In discussing this, it is important to note that sexual deviancy has long been used as a rationalization by mainstream settler society to police and punish non-white bodies. As distinguished academic, Professor Aileen Moreton-Robinson details in Talkin up to White Women, the black female body has been an icon for sexual deviance which is often used as a justification for the violence inflicted on black female bodies. Similarly, Professor George Yancy discusses how the black male body in America has often been portrayed as inferior, savage and lustful which in turn makes black men something to be feared and to protect white women from. Because of this, there has been a sexual element in many lynchings of black men.
Natural history museums have contributed to this by portraying First Nations people as primitive savages and this has helped justify land dispossession. Part of the portrayal of savagery is sexual deviancy.
What is considered decent or deviant is usually determined by the colonial mainstream and has been imposed on the colonized and still is. For example, writer Celeste Liddle was banned from Facebook for violating community standards by posting a picture of topless Aboriginal women who were performing a public ceremony as part of a protest against the Northern Territory Intervention. This demonstrates how gendered racism weaponizes decency to silence women of colour.
Considering this, we must be mindful of what influences our ideas around what’s decent and what is deviant. What the KINQ Manifesto does well is to throw out decent or deviant binaries and denounces the straight and narrow.
Diversity means disruption – Queering is more than just inclusion
“When we talk about diversity and inclusion, we necessarily position marginalized groups as naturally needing to assimilate into dominant ones, rather than to undermine said structures of domination” – Kyra
I believe diversity initiatives from libraries, archives and museums are a concession and an acknowledgment that things need to change. Nevertheless we cannot have change or have meaningful diversity without disruption. Inclusion of people of colour and people of all sexual orientations and gender identities does not mean anything if you expect the organisations that historically excluded them to remain the same. The issue many people of colour and people of all sexual orientations and gender identities face when they enter organisations like museums is they are asked to basically be surrogate white, middle class, straight and cis people. We are often asked to put our politics aside to enter these spaces whereas we can’t because our existence is political. To change institutional oppression, we need to change the institutions.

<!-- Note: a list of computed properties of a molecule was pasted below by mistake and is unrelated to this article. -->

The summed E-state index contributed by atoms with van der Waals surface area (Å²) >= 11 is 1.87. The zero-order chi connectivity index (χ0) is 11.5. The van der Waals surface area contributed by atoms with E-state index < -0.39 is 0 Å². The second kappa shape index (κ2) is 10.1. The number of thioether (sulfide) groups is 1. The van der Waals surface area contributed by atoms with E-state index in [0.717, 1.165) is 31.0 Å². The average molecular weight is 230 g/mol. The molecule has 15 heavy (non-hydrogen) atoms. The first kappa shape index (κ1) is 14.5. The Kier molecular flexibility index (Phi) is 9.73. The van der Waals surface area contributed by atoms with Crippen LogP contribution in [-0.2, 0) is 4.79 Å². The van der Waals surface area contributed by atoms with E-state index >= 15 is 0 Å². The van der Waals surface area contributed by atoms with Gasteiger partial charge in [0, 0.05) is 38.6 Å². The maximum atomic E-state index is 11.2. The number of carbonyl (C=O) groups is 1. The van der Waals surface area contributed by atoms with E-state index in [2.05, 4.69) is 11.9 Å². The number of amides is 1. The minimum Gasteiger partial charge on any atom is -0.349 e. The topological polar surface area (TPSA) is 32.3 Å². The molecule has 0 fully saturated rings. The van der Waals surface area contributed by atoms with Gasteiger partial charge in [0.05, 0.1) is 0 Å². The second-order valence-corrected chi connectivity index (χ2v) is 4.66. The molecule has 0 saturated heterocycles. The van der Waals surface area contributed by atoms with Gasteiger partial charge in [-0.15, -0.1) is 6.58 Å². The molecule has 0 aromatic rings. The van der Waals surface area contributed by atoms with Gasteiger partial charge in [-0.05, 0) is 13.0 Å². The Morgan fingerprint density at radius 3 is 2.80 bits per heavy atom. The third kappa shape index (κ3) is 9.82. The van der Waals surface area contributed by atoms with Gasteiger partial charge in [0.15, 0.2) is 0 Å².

The KINQ manifesto acknowledges this. I believe queering doesn’t just mean the inclusion of queer people and ideas to the existing operations of archives, libraries and museums but for those operations to change at a fundamental level and for some complete abolition.
Queering needs to be anti-colonial
The tweet above from Tarneen Onus-Williams displays how Western Queer cultures can sometimes enact or assist white supremacy. Another example, discussed by Mitch Hibbens is how many people write in their Grindr profiles “Aussie only” (code for “whites only”).
The KINQ Manifesto calls for intersectionality which I think is important. If we are not all free, none of us are free, as the old saying goes. I truly believe when I discuss decolonization, that decolonizing means queering, means smashing the patriarchy and abolishing capitalism. When you believe your organization needs queering ensure your discourses and actions are intersectional. We should destroy existing power dynamics rather than play into them.
Nathan “Mudyi” Sentance is a Wiradjuri man who grew up on Darkinjung Country, NSW. Nathan works to ensure that First Nations stories being told cultural and memory institutions, such galleries, libraries, archives and museums are being told and controlled by First Nations people. He tweets at @saywhatnathan and blogs at https://archivaldecolonist.com/